Social media is where it’s at nowadays and looking at PlayBook OS2, you can tell that it will very much be integrated into the core of BB10. In fact, even the current generation of BlackBerry Smartphones have a decent Social integration but BB10 will need to the biggest Super App that RIM has created. Hopefully with Gist and Tungle.me as their recent acquisitions, I’m hoping this should not be something hard for them to implement.
BlackBerry has not really been known as a device that is marvelled for the camera quality and this needs to change with new BB devices. With competition from the likes of HTC, Apple and Nokia, RIM seriously needs to step up their game and have a phenomenal camera that not only takes incredible pictures but takes them real fast.
Apps, Apps and more Apps
As much as I like Windows Phone from Microsoft it’s a bit sad to see apps like BoxFiles as a replacement to dropbox and Pinspiration as a replacement for an official Pintrest client. RIM needs to excite developers to build first-hand applications on BB10. Apps like Skype, Pintrest, Kindle and Instagram need official clients on BB10 devices at launch along with games like Words with Friends and Drawesome. This is what attracts an end-user to your platform and no matter how slick your OS is, if it doesn’t have the apps, it will not fly. Microsoft’s Windows Phone is a prime example of this.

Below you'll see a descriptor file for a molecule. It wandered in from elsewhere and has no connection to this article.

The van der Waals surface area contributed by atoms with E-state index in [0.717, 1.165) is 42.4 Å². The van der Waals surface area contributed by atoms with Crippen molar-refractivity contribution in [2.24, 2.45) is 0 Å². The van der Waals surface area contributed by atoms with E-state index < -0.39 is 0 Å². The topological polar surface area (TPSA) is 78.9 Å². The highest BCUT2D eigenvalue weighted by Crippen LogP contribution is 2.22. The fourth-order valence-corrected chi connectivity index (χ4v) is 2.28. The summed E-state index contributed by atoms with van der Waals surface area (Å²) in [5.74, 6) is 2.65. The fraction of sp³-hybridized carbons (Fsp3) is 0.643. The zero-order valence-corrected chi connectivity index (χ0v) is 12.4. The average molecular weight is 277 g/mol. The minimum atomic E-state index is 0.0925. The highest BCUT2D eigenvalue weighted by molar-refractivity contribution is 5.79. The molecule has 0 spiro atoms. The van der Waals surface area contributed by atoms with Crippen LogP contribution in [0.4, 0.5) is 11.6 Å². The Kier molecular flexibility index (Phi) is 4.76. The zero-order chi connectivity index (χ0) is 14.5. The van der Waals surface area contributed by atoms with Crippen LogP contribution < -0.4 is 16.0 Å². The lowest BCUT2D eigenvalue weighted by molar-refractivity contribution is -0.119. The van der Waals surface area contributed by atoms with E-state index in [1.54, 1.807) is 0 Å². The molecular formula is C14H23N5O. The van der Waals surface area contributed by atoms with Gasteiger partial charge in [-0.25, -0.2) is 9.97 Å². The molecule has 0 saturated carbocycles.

These are the five things that I think RIM really needs to work at with BB10. Of course having a killer device to showcase all of this helps. Considering how the portrait-oriented full touch devices are the standard form factors nowadays, I don’t think we’ll see a Bold kind of device as a launch device for the BB10 platform. That might happen a little later but my guess is that you’ll probably see a full touch Torch 9860 kind of device or maybe the older Torch 9800/9810 as a slider and a full keyboard. Something like the concept device we posted.
There are many things in life that I am proud to have accomplished. Graduate? Check. Sky-dive? Check. Fly around the world playing with gadgets for a living? Check. Play Tetris on the side of a building? Wait, what?
That’s exactly what the brilliant minds over at MIT did this weekend by turning the campus’s Green Building (that houses the MIT Earth and Planetary Sciences department) into a fully-playable Tetris game.